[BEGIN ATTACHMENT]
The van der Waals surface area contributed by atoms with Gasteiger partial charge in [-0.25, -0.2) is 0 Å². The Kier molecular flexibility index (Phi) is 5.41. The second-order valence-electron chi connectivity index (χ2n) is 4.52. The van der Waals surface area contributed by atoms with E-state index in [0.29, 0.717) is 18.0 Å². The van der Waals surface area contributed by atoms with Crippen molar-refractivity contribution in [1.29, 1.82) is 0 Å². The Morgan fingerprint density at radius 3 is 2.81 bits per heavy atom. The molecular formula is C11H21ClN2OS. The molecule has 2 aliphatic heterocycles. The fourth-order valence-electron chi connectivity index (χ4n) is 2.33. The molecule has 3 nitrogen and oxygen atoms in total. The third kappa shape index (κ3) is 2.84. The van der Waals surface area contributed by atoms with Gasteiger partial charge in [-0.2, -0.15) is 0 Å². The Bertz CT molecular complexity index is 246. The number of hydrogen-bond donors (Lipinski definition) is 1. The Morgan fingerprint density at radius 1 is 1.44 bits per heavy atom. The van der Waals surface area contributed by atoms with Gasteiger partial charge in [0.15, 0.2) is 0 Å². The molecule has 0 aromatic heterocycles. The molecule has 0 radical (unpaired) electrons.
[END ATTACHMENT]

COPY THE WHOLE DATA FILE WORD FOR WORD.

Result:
The van der Waals surface area contributed by atoms with Gasteiger partial charge in [-0.25, -0.2) is 0 Å². The Kier molecular flexibility index (Phi) is 5.41. The second-order valence-electron chi connectivity index (χ2n) is 4.52. The van der Waals surface area contributed by atoms with E-state index in [0.29, 0.717) is 18.0 Å². The van der Waals surface area contributed by atoms with Crippen molar-refractivity contribution in [1.29, 1.82) is 0 Å². The Morgan fingerprint density at radius 3 is 2.81 bits per heavy atom. The molecular formula is C11H21ClN2OS. The molecule has 2 aliphatic heterocycles. The fourth-order valence-electron chi connectivity index (χ4n) is 2.33. The molecule has 3 nitrogen and oxygen atoms in total. The third kappa shape index (κ3) is 2.84. The van der Waals surface area contributed by atoms with Gasteiger partial charge in [-0.2, -0.15) is 0 Å². The Bertz CT molecular complexity index is 246. The number of hydrogen-bond donors (Lipinski definition) is 1. The Morgan fingerprint density at radius 1 is 1.44 bits per heavy atom. The van der Waals surface area contributed by atoms with Gasteiger partial charge in [0.15, 0.2) is 0 Å². The molecule has 0 aromatic heterocycles. The molecule has 0 radical (unpaired) electrons.